Every time Catherine Coulibaly’s 19-year-old son had to make a routine appointment with the cardiologist for his heart condition, she gritted her teeth as she silently counted the financial cost.
It wasn’t just the hospital fee — there was the transport, food and accommodation, too, all of it amounting to a hefty burden for an Ivorian family on a modest income.
But thanks to telemedicine — consultations that doctors conduct through the internet or by phone — this cost is now a fading memory.
Her son can book an appointment at a telemedicine facility in a nearby town in northern Ivory Coast.
There, he is attached to monitoring machines which send the data sent to Bouake University Hospital in the centre of the country, where it is scrutinised by a heart doctor.
The fledgling technology has long been championed by health advocates for poor rural economies.
Ivory Coast has become an African testbed for it, thanks to a project linking the Bouake hospital’s cardiac department with health centres in several northern towns, some of which are a four-hour drive away.
Telemedicine ‘caused a sigh of relief for the population of Bouake, Boundiali, Korhogo, everyone,’ says Auguste Dosso, president of the Little Heart association, which helps families with cardiac health issues.
Some 45 per cent of the Ivorian population live below the poverty line, according to the World Bank’s latest estimate in 2017. And the minimum monthly wage — not always respected — is only around $100, or 90 euros.
The pioneer behind the scheme is cardiologist Florent Diby, who set up an association called Wake Up Africa.
In Ivory Coast, heart disease, diabetes and other ‘lifestyle’ ailments are surging, Diby explained.
‘Urbanisation is making people more sedentary, and there’s the rise in tobacco consumption, changes in diet, stress,’ Diby said.
Three decades ago, only around one in eight of the Ivorian population had high blood pressure — now the figure is one in four, on a par with parts of Western Europe.
But in Ivory Coast — and across Africa — well-equipped cardiology units are rare.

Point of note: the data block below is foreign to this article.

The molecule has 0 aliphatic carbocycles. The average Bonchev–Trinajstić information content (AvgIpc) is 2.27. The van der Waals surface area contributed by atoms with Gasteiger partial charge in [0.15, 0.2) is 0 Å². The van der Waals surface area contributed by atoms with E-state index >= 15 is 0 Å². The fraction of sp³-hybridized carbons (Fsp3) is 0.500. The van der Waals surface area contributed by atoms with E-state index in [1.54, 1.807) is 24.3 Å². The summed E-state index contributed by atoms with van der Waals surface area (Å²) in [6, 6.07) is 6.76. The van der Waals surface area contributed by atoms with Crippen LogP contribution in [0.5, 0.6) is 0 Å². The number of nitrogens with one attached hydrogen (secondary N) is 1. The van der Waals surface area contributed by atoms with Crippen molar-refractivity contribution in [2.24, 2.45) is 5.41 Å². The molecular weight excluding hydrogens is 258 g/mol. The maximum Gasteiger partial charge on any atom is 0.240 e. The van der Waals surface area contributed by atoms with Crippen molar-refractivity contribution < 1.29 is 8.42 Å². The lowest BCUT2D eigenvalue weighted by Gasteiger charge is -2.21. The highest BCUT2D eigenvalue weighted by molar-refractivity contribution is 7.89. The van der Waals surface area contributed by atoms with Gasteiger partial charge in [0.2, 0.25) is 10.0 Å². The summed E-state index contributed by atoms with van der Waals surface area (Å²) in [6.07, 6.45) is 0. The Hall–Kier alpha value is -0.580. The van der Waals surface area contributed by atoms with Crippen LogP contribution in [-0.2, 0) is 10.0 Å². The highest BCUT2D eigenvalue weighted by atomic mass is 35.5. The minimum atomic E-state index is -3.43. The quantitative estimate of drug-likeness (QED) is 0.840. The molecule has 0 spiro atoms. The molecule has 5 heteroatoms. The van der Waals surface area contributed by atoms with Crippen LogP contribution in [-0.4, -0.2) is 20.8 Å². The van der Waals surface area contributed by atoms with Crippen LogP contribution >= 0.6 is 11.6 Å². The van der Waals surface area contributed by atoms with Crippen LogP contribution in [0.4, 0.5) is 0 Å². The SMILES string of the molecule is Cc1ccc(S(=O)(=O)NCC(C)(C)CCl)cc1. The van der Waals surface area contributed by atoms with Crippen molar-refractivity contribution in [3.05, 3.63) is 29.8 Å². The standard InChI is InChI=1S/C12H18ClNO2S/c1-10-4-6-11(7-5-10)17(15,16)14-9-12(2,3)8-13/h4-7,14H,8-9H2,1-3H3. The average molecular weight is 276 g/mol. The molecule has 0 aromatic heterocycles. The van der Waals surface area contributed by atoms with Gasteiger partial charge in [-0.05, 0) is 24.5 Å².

‘Ninety per cent of heart attacks can be diagnosed by telemedicine, so for us cardiologists it’s a revolutionary technology,’ said Diby.
The beauty of the telemedicine scheme is that neither the doctor nor the patient has to travel far.
The cardiac patient is hooked up to the electrocardiogram and other diagnostic machines with the help of a technician in a local health centre, which is connected to a computer in Bouake’s University Hospital.
The cardiologist there can then see the results in real time, provide a diagnosis and prescribe treatment.
The five-year-old project has already linked 10 health centres to the seven cardiologists at Bouake, enabling 4,800 patients in other towns to receive consultations by telemedicine each year. The goal is to expand this to 20 sites, doubling the intake.
Expertise France, the French public agency for international technical assistance, subsidises up to 185,000 euros of the network, which pays for equipment such as computers, artificial intelligence software and internet connections.
Diby is now calling for telemedicine to be expanded in other medical fields such as neurology and psychiatry, not just in the Ivory Coast, but across West Africa too.
That opinion is shared by other experts. Sixty percent of Africans live in rural areas, where shortages of doctors are usually acute.
But numerous hurdles need to be overcome, especially investment in computers and access to the internet, according to a 2013 analysis published by the US National Library of Medicine.
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